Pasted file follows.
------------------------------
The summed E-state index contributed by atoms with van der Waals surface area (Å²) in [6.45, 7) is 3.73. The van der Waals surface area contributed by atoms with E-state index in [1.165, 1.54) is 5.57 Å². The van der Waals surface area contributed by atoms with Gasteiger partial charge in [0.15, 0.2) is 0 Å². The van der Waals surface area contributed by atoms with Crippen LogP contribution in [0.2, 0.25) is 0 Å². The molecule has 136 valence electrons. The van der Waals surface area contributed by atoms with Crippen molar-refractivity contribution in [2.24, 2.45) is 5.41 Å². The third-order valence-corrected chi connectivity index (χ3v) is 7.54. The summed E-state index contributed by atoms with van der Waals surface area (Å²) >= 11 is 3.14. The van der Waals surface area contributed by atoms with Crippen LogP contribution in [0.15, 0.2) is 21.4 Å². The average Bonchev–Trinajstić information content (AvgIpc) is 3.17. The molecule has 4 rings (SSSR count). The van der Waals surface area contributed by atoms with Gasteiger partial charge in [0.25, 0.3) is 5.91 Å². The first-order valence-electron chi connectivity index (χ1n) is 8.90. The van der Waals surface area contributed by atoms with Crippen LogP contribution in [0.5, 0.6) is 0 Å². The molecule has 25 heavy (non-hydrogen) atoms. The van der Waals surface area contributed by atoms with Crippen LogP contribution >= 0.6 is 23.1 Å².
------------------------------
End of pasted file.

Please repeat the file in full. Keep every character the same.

The summed E-state index contributed by atoms with van der Waals surface area (Å²) in [6.45, 7) is 3.73. The van der Waals surface area contributed by atoms with E-state index in [1.165, 1.54) is 5.57 Å². The van der Waals surface area contributed by atoms with Gasteiger partial charge in [0.15, 0.2) is 0 Å². The van der Waals surface area contributed by atoms with Crippen LogP contribution in [0.2, 0.25) is 0 Å². The molecule has 136 valence electrons. The van der Waals surface area contributed by atoms with Crippen molar-refractivity contribution in [2.24, 2.45) is 5.41 Å². The third-order valence-corrected chi connectivity index (χ3v) is 7.54. The summed E-state index contributed by atoms with van der Waals surface area (Å²) >= 11 is 3.14. The van der Waals surface area contributed by atoms with Crippen LogP contribution in [0.15, 0.2) is 21.4 Å². The average Bonchev–Trinajstić information content (AvgIpc) is 3.17. The molecule has 4 rings (SSSR count). The van der Waals surface area contributed by atoms with Gasteiger partial charge in [0.25, 0.3) is 5.91 Å². The first-order valence-electron chi connectivity index (χ1n) is 8.90. The van der Waals surface area contributed by atoms with Crippen LogP contribution in [0.5, 0.6) is 0 Å². The molecule has 25 heavy (non-hydrogen) atoms. The van der Waals surface area contributed by atoms with Crippen LogP contribution >= 0.6 is 23.1 Å².